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    We report the effect of removing a section of guiding layer from the propagation paths of ST-quartz Love wave sensors; this offers the ease of fabrication of a polymer guiding layer whilst retaining the native surface of the quartz which may then be used for the attachment of a sensitizing layer. Data is presented for rigid and viscous loading, which indicates a small reduction in mass sensitivity compared to a Love wave device. Biosensing capabilities of these discontinuous ‘sectional’ guiding layer devices are demonstrated using protein adsorption from solution

    Quality Control in Crowdsourced Object Segmentation

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    International audienceThis paper explores processing techniques to deal with noisy data in crowdsourced object segmentation tasks. We use the data collected with "Click'n'Cut", an online interactive segmentation tool, and we perform several experiments towards improving the segmentation results. First, we introduce different superpixel-based techniques to filter users' traces, and assess their impact on the segmentation result. Second, we present different criteria to detect and discard the traces from potential bad users, resulting in a remarkable increase in performance. Finally, we show a novel superpixel-based segmentation algorithm which does not require any prior filtering and is based on weighting each user's contribution according to his/her level of expertise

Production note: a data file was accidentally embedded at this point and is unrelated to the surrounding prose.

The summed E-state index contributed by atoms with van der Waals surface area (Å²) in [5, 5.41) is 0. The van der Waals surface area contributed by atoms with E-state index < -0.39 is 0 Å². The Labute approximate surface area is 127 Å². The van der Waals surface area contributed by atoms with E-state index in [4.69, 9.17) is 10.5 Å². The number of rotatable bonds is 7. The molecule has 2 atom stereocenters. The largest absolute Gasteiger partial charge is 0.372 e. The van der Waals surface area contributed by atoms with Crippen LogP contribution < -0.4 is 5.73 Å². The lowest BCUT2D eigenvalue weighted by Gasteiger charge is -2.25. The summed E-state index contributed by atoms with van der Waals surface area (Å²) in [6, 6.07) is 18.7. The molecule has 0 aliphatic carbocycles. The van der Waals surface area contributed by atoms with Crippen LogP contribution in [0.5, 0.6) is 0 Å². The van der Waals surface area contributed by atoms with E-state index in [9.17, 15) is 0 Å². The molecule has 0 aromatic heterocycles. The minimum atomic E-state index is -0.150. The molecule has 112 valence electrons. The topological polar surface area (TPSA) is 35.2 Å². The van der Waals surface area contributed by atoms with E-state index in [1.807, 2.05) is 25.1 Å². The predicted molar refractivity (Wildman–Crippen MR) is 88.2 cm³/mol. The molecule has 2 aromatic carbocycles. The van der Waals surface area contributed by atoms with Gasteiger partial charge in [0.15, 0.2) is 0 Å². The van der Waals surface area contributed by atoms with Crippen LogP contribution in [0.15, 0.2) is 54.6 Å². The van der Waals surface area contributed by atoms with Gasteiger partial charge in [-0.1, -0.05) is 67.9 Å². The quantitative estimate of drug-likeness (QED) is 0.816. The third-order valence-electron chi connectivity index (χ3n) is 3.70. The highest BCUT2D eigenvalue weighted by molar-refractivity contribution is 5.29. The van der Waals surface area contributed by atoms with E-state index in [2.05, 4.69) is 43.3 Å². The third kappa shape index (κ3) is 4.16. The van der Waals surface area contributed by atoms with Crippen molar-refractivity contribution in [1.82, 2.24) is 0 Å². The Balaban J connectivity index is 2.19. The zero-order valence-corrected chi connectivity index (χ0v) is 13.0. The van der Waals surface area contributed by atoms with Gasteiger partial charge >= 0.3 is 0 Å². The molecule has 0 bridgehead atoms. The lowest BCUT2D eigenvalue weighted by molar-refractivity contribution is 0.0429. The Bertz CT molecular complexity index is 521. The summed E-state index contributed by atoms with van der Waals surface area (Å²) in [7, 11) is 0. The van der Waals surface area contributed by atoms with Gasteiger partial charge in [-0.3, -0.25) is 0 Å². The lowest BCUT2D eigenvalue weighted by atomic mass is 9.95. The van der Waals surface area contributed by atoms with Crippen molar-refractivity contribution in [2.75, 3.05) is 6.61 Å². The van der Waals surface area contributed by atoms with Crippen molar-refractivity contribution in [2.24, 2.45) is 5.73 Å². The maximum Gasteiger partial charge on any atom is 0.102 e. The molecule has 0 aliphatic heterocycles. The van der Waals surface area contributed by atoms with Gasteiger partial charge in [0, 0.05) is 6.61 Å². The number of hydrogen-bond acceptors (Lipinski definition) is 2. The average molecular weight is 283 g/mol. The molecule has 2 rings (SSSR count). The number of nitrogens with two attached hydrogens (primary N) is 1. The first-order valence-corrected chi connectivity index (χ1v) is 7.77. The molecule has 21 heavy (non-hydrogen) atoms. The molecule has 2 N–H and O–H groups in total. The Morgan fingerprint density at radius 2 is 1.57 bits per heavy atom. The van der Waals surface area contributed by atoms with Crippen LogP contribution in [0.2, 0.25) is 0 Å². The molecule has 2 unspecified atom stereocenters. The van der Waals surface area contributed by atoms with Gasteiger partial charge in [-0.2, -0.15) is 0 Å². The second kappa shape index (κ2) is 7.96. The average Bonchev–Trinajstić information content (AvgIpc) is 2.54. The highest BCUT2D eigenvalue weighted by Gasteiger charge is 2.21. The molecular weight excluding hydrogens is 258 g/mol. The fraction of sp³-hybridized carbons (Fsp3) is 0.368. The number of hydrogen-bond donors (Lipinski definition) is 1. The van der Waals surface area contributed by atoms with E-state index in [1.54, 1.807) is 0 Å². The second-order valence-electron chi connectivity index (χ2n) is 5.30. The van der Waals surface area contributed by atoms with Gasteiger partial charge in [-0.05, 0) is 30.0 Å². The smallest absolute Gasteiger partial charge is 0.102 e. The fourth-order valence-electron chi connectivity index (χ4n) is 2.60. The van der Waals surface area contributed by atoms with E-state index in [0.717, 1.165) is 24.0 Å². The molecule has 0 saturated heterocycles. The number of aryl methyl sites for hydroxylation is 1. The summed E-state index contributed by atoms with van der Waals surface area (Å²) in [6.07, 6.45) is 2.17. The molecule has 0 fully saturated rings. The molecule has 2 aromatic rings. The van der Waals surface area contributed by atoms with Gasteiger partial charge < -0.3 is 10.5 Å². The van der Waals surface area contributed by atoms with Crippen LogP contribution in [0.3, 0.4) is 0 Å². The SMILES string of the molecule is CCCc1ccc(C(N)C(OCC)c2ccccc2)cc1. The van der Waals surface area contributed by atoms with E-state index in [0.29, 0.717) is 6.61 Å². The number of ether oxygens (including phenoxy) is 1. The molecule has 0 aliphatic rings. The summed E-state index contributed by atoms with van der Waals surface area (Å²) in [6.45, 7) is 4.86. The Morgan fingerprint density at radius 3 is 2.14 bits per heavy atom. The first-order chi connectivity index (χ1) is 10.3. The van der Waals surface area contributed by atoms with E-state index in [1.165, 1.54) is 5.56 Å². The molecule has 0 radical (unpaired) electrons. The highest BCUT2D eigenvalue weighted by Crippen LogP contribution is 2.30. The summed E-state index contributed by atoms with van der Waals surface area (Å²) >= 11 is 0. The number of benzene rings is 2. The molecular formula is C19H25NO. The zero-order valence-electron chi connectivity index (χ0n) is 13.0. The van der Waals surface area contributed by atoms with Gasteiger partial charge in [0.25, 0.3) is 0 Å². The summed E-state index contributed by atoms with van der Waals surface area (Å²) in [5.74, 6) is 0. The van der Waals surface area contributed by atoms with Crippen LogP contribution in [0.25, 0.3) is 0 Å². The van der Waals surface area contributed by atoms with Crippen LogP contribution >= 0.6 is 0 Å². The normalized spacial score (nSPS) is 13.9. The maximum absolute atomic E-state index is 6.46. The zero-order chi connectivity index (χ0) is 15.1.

A Proof Assistant Based Formalisation of a Subset of Sequential Core Erlang

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    We present a proof-assistant-based formalisation of a subset of Erlang, intended to serve as a base for proving refactorings correct. After discussing how we reused concepts from related work, we show the syntax and semantics of our formal description, including the abstractions involved (e.g. the concept of a closure). We also present essential properties of the formalisation (e.g. determinism) along with the summary of their machine-checked proofs. Finally, we prove expression pattern equivalences which can be interpreted as simple local refactorings